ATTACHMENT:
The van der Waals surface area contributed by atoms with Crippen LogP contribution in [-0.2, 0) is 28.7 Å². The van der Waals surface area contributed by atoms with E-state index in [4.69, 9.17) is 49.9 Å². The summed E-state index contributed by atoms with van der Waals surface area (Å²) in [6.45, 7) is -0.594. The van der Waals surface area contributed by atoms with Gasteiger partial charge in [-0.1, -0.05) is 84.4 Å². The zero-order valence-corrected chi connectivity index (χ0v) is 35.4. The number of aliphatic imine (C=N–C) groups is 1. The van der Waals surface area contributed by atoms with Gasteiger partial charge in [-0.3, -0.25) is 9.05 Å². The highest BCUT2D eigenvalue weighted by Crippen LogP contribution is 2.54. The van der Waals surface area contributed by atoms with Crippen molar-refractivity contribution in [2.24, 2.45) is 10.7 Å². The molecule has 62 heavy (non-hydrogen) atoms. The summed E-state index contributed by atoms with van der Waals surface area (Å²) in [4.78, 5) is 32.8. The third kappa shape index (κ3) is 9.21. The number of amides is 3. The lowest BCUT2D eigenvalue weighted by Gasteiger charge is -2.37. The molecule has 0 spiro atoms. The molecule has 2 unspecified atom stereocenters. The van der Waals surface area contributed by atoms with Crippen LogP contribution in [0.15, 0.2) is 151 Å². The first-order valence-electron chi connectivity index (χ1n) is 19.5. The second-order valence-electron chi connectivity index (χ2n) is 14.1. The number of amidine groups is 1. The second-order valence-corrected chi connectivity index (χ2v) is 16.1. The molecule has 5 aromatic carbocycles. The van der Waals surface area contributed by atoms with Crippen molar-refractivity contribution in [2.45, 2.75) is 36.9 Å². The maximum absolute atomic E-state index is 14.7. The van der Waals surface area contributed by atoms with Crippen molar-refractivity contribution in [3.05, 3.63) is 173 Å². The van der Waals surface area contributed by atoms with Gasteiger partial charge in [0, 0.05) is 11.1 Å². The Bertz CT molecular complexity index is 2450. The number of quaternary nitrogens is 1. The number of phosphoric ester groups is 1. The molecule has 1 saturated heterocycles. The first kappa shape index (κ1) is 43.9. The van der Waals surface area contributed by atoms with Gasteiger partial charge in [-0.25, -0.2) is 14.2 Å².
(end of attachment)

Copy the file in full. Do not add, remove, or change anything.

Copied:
The van der Waals surface area contributed by atoms with Crippen LogP contribution in [-0.2, 0) is 28.7 Å². The van der Waals surface area contributed by atoms with E-state index in [4.69, 9.17) is 49.9 Å². The summed E-state index contributed by atoms with van der Waals surface area (Å²) in [6.45, 7) is -0.594. The van der Waals surface area contributed by atoms with Gasteiger partial charge in [-0.1, -0.05) is 84.4 Å². The zero-order valence-corrected chi connectivity index (χ0v) is 35.4. The number of aliphatic imine (C=N–C) groups is 1. The van der Waals surface area contributed by atoms with Gasteiger partial charge in [-0.3, -0.25) is 9.05 Å². The highest BCUT2D eigenvalue weighted by Crippen LogP contribution is 2.54. The van der Waals surface area contributed by atoms with Crippen molar-refractivity contribution in [2.24, 2.45) is 10.7 Å². The molecule has 62 heavy (non-hydrogen) atoms. The summed E-state index contributed by atoms with van der Waals surface area (Å²) in [4.78, 5) is 32.8. The third kappa shape index (κ3) is 9.21. The number of amides is 3. The lowest BCUT2D eigenvalue weighted by Gasteiger charge is -2.37. The molecule has 0 spiro atoms. The molecule has 2 unspecified atom stereocenters. The van der Waals surface area contributed by atoms with Crippen LogP contribution in [0.15, 0.2) is 151 Å². The first-order valence-electron chi connectivity index (χ1n) is 19.5. The second-order valence-electron chi connectivity index (χ2n) is 14.1. The number of amidine groups is 1. The second-order valence-corrected chi connectivity index (χ2v) is 16.1. The molecule has 5 aromatic carbocycles. The van der Waals surface area contributed by atoms with Crippen molar-refractivity contribution in [2.45, 2.75) is 36.9 Å². The maximum absolute atomic E-state index is 14.7. The van der Waals surface area contributed by atoms with Crippen molar-refractivity contribution in [3.05, 3.63) is 173 Å². The van der Waals surface area contributed by atoms with Gasteiger partial charge in [0, 0.05) is 11.1 Å². The Bertz CT molecular complexity index is 2450. The number of quaternary nitrogens is 1. The number of phosphoric ester groups is 1. The molecule has 1 saturated heterocycles. The first kappa shape index (κ1) is 43.9. The van der Waals surface area contributed by atoms with Gasteiger partial charge in [-0.25, -0.2) is 14.2 Å².